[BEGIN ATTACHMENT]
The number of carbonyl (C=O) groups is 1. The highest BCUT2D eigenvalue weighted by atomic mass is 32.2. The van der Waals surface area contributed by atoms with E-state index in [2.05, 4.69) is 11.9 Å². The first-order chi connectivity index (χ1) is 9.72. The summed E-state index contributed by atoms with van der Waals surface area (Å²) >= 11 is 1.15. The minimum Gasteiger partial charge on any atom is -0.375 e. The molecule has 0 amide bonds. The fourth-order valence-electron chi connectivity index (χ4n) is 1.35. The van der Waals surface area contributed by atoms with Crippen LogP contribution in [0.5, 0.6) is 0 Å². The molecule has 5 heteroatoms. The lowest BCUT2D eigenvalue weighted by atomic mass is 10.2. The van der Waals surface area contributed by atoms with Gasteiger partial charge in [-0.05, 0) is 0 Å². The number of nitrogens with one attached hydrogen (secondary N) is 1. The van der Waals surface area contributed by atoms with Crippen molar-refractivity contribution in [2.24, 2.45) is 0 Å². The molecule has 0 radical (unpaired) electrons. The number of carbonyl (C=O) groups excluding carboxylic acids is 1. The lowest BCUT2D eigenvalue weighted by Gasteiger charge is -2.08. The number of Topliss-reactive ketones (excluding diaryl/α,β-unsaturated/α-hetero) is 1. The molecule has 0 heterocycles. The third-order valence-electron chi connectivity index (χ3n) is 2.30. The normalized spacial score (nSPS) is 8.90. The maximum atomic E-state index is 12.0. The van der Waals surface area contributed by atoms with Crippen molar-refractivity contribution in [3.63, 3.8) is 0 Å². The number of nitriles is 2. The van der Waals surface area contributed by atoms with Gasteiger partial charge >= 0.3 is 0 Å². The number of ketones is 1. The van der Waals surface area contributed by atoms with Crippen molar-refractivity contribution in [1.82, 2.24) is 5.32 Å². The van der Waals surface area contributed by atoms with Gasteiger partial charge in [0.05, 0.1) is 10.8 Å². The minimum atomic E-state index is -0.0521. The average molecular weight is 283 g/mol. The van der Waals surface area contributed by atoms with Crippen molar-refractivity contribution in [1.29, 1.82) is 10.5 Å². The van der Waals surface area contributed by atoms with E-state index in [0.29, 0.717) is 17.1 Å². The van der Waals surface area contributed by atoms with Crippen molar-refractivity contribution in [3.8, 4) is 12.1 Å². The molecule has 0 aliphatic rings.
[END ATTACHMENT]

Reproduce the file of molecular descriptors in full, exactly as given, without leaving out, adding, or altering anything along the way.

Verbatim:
The number of carbonyl (C=O) groups is 1. The highest BCUT2D eigenvalue weighted by atomic mass is 32.2. The van der Waals surface area contributed by atoms with E-state index in [2.05, 4.69) is 11.9 Å². The first-order chi connectivity index (χ1) is 9.72. The summed E-state index contributed by atoms with van der Waals surface area (Å²) >= 11 is 1.15. The minimum Gasteiger partial charge on any atom is -0.375 e. The molecule has 0 amide bonds. The fourth-order valence-electron chi connectivity index (χ4n) is 1.35. The van der Waals surface area contributed by atoms with Crippen LogP contribution in [0.5, 0.6) is 0 Å². The molecule has 5 heteroatoms. The lowest BCUT2D eigenvalue weighted by atomic mass is 10.2. The van der Waals surface area contributed by atoms with Gasteiger partial charge in [-0.05, 0) is 0 Å². The number of nitrogens with one attached hydrogen (secondary N) is 1. The van der Waals surface area contributed by atoms with Crippen molar-refractivity contribution in [2.24, 2.45) is 0 Å². The molecule has 0 radical (unpaired) electrons. The number of carbonyl (C=O) groups excluding carboxylic acids is 1. The lowest BCUT2D eigenvalue weighted by Gasteiger charge is -2.08. The number of Topliss-reactive ketones (excluding diaryl/α,β-unsaturated/α-hetero) is 1. The molecule has 0 heterocycles. The third-order valence-electron chi connectivity index (χ3n) is 2.30. The normalized spacial score (nSPS) is 8.90. The maximum atomic E-state index is 12.0. The van der Waals surface area contributed by atoms with Crippen molar-refractivity contribution in [3.63, 3.8) is 0 Å². The number of nitriles is 2. The van der Waals surface area contributed by atoms with Gasteiger partial charge >= 0.3 is 0 Å². The number of ketones is 1. The van der Waals surface area contributed by atoms with Crippen molar-refractivity contribution in [1.82, 2.24) is 5.32 Å². The van der Waals surface area contributed by atoms with Gasteiger partial charge in [0.05, 0.1) is 10.8 Å². The minimum atomic E-state index is -0.0521. The average molecular weight is 283 g/mol. The van der Waals surface area contributed by atoms with Crippen molar-refractivity contribution in [1.29, 1.82) is 10.5 Å². The van der Waals surface area contributed by atoms with E-state index in [0.29, 0.717) is 17.1 Å². The van der Waals surface area contributed by atoms with Crippen molar-refractivity contribution in [3.8, 4) is 12.1 Å². The molecule has 0 aliphatic rings.